He then spreads the message throughout the kingdom that their beliefs were wrong. They still refuse to believe him. Those who believe in Raghurāman, takes the seeds and experiences the sight for the first ever time in their life. People who gained the sight now tries to take revenge on the one's without the sight. Raghurāman stops them with a wonderful speech. In the end, everyone including the king is convinced to take the bitter seed (truth) than the delicious fruit (Lie). He is brought back into the normal world by the Guru's spirit. Raghurāman realizes that his thirst for revenge for the sake of religion was a sin. He stops the riot gang's plan to kill muslims by blasting a bomb, and helps the people without seeing their religious status.
- Mohanlal as Raghuraman.
- Sithara as Vaidehi
- Sreelakshmi as Sitalakshmi
- Charuhasan as Raghuraman's father
- Suresh Gopi as King Vijayanta
- Madhupal as Ramanagan
- Kaveri Muralidharan as Princes Syamantaga
- Murali as Sahib Abdullah
- Srinivasan as Sravanan
- Nedumudi Venu as teacher
- Shankar as Singer (cameo appearance)
- Nassar as The culprit (cameo appearance)
- Captain Raju as Old King (King Vijayanta's father)
- Reena as Old Queen (King Vijayanta's mother)
- Mohan Raj as Senadhipan
- N. F. Varghese
- Kochu Preman
- Chandni Shaju
- K. B. Ganesh Kumar
Rajiv Anchal cite his influence for the film to H. G. Wells's short story The Country of the Blind, which tells the story of a man who finds himself in a valley of blind men. Anchal first read the book during his college education. He was awestruck by its story and the description of the valley of the blind. He used the Wellsian theme in the film to picturise the human condition, that of "darkness overpowering the soul". Anchal is a disciple of the spiritual leader Karunakara Guru, founder of Santhigiri Ashram in Pothencode, Thiruvananthapuram. The idea for the film came when he met guru seven years ago (since the release). The film is based on the guru and tells the message guru strive to convey to the materialistic world. The fund for the film was raised by 60 of the disciples in the Sathigiri Ashram that including Anchal. The film was made on a production cost of ₹30 million.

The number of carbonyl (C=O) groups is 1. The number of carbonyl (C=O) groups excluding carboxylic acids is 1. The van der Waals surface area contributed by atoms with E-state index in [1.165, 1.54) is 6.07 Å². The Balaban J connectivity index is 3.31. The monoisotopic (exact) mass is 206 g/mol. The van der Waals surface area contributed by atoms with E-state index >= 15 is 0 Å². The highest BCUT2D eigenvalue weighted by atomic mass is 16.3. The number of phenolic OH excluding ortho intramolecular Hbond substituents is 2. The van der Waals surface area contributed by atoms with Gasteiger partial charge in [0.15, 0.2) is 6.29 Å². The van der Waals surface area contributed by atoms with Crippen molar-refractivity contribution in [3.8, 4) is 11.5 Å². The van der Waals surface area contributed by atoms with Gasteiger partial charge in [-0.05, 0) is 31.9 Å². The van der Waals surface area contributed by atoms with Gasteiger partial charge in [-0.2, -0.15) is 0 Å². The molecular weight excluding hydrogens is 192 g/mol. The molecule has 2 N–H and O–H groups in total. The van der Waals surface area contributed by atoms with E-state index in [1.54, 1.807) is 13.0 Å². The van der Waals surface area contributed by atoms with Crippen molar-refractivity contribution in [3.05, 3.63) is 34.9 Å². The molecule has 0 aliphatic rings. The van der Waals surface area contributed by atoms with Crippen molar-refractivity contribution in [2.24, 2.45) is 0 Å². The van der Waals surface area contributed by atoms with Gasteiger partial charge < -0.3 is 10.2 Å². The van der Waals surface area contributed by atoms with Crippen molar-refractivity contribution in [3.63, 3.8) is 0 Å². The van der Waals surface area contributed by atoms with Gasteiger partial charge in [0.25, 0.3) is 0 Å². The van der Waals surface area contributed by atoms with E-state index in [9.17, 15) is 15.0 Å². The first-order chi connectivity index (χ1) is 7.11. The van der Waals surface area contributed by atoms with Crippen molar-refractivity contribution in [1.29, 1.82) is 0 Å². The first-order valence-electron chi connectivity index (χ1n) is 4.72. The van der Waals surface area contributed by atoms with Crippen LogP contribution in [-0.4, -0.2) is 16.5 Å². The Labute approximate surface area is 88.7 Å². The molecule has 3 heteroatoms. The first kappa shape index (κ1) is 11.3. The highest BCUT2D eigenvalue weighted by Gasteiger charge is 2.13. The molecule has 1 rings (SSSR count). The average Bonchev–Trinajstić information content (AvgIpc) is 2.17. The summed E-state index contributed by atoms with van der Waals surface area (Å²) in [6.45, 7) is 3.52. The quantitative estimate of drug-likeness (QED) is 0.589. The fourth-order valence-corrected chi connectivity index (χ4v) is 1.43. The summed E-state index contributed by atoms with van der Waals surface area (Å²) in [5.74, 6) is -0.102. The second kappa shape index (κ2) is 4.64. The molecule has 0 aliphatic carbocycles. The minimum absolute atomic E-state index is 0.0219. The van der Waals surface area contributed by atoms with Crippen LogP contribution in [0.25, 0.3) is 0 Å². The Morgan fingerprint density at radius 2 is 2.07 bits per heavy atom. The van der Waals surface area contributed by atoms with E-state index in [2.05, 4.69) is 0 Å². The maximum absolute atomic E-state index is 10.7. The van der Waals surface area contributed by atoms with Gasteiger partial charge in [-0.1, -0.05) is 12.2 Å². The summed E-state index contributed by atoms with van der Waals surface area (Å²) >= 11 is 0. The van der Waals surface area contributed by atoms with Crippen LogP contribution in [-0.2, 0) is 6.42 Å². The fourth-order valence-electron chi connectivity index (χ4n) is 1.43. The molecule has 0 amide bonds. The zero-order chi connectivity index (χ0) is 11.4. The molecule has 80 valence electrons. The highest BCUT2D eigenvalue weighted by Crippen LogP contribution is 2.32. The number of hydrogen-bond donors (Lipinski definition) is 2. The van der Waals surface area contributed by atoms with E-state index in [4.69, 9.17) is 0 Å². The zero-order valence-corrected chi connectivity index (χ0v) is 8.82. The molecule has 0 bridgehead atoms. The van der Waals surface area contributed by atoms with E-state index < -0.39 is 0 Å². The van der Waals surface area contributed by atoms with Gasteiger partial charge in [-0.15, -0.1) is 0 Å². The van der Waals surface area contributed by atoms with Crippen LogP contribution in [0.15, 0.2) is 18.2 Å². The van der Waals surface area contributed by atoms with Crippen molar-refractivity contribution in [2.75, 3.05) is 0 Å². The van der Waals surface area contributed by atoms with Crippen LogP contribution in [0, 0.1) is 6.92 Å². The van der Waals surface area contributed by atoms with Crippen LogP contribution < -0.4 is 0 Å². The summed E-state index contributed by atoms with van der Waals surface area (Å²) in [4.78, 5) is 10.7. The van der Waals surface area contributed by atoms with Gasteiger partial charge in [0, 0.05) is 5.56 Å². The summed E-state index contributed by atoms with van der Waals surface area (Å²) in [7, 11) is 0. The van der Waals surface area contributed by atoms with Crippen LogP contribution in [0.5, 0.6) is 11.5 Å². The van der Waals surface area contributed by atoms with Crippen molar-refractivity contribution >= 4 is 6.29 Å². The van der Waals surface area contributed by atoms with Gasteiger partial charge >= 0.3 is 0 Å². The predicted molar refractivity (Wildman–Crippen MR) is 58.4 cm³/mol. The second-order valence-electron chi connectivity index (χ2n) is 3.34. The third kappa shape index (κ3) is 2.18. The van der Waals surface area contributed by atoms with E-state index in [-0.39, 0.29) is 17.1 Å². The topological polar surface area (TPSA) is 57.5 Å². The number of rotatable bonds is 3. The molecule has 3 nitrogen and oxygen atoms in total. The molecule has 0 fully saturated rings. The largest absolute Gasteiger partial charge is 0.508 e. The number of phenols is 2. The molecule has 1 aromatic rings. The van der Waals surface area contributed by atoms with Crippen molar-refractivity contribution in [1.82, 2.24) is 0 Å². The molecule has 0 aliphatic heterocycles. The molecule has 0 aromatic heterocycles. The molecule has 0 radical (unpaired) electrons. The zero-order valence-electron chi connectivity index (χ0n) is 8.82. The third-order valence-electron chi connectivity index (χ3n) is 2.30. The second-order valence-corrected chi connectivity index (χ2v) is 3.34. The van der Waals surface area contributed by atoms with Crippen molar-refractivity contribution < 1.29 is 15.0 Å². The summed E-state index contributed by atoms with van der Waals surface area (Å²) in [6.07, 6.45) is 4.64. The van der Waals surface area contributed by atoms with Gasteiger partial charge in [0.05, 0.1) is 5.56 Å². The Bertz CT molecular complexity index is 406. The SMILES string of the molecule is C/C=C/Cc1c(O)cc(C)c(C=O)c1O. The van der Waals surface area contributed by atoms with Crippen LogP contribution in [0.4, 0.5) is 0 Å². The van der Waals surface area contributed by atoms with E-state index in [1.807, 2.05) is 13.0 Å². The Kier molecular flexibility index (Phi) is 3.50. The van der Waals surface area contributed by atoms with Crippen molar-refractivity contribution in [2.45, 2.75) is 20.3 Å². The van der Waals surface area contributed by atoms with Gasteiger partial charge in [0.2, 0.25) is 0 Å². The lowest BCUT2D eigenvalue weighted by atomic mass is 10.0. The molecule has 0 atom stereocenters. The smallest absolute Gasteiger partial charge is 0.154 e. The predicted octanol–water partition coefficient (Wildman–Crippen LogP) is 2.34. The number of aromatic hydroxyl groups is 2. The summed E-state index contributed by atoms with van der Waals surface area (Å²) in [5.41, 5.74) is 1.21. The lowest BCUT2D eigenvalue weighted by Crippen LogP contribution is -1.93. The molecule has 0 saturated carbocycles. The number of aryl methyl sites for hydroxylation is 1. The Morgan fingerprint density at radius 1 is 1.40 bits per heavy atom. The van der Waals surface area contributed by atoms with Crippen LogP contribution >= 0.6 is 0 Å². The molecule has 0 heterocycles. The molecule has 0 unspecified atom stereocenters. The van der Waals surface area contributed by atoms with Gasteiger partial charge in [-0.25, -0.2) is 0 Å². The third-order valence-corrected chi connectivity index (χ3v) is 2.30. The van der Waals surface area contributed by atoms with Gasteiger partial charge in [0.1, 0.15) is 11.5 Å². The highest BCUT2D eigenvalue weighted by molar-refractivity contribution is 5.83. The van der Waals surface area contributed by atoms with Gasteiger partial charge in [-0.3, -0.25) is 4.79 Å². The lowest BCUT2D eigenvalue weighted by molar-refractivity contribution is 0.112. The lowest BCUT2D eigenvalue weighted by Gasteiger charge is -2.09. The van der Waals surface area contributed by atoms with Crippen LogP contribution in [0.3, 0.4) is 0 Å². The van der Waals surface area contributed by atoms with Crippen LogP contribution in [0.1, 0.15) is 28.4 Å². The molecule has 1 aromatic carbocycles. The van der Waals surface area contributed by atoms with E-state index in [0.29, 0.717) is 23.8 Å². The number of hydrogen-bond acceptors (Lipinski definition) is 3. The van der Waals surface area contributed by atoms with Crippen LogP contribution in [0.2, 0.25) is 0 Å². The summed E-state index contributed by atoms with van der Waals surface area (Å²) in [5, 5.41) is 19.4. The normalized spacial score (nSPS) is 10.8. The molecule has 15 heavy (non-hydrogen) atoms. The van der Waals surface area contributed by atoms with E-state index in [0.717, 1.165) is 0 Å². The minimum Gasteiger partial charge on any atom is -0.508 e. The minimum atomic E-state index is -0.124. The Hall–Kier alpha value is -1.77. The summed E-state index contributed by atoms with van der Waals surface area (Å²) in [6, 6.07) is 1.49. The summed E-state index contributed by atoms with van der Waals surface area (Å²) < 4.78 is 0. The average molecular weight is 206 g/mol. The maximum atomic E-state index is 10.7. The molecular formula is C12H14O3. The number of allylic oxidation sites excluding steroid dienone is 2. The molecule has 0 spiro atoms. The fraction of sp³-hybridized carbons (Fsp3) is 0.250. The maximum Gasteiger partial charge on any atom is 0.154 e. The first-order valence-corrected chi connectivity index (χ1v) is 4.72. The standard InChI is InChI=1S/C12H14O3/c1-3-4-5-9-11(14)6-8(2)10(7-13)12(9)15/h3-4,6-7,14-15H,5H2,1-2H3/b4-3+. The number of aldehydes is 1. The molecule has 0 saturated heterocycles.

The film's soundtrack contains 6 songs, all composed by Ilaiyaraaja and Lyrics by S. Ramesan Nair. The orchestration for the film's songs and background score were composed and conducted by Ilaiyaraaja, and performed by Hungary's Budapest Symphony Orchestra.
|1||"Aruna Kirana Deepam"||K. J. Yesudas|
|2||"Deva Sangeetham"||K. J. Yesudas|
|3||"Deva Sangeetham"||K. J. Yesudas, Radhika Thilak|
|4||"Guru Charanam"||G. Venugopal, Chorus|
|5||"Minnaram Manathe"||Sujatha Mohan|
|6||"Thathaaram"||M. G. Sreekumar|
- Best Cinematography (South) – S. Kumar
- Best Director (Malayalam) – Rajiv Anchal
- Best Actor (Malayalam) – Mohanlal
- List of submissions to the 70th Academy Awards for Best Foreign Language Film
- List of Indian submissions for the Academy Award for Best Foreign Language Film
- "Guru goes in search of the Oscar". The Hindu. cscsarchive.org. 2 November 1997. Retrieved 15 March 2011.
- Margaret Herrick Library, Academy of Motion Picture Arts and Sciences
- "44 Countries Hoping for Oscar Nominations". Academy of Motion Picture Arts and Sciences. 24 November 1997. Archived from the original on 13 February 1998. Retrieved 13 October 2015.
- Jose, D (16 March 1998). "Blind man's buff". Rediff.com. Retrieved 4 August 2016.
- "And the Winners Are...". Screen India. 17 April 1998. Retrieved 10 April 2011.